For a roughly textured oil you can leave the little bits of basil floating in it after you have whizzed it. But I like the the smooth grassy green oil that you get if you press it with the back of a spoon through a sieve.
I happened to have some mutton cloth so I let it drip through that and then twisted and squeezed it till all the oil had escaped into a bowl. This also worked really well.
Basil oil could be used in a vinaigrette, mixed through pasta , or drizzled on tomato and mozarella bruschetta. I tossed mine through a potato, green bean, egg, and rocket salad and added a squeeze of lemon juice, some crushed garlic and plenty of freshly ground salt and pepper.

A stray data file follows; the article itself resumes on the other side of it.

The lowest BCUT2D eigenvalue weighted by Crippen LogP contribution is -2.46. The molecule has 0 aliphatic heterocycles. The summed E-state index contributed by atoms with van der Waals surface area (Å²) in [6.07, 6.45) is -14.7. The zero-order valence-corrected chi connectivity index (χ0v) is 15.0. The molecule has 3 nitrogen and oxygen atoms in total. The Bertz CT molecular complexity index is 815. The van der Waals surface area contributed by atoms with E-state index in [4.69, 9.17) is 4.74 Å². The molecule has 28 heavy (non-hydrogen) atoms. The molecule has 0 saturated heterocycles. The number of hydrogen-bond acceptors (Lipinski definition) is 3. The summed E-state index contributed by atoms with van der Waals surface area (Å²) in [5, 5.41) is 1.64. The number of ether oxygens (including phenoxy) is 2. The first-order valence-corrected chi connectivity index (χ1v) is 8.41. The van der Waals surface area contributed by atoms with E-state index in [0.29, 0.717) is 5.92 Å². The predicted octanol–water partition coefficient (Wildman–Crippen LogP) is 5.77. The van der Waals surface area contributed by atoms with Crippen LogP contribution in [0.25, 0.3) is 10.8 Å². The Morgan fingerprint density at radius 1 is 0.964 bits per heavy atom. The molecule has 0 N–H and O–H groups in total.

1 1/2 to 2 cups of freshly picked basil leaves.
1 cup of mild olive oil
salt to tast
Blanch the leaves in boiling water for 30 seconds.
Tip into a sink of cold water
Lift out with a slotted spoon onto a kitchen towel.
Squeeze the water out. (do this very thoroughly )
Whizz until the basil is very finely chopped ( I did this in bursts)
Use as is, or for a smooth oil pour it into a bowl through a sieve, pressing with the back of a spoon to extract as much oil as possible.
Add salt to taste
It can be used immediately or stored in the fridge for a few days.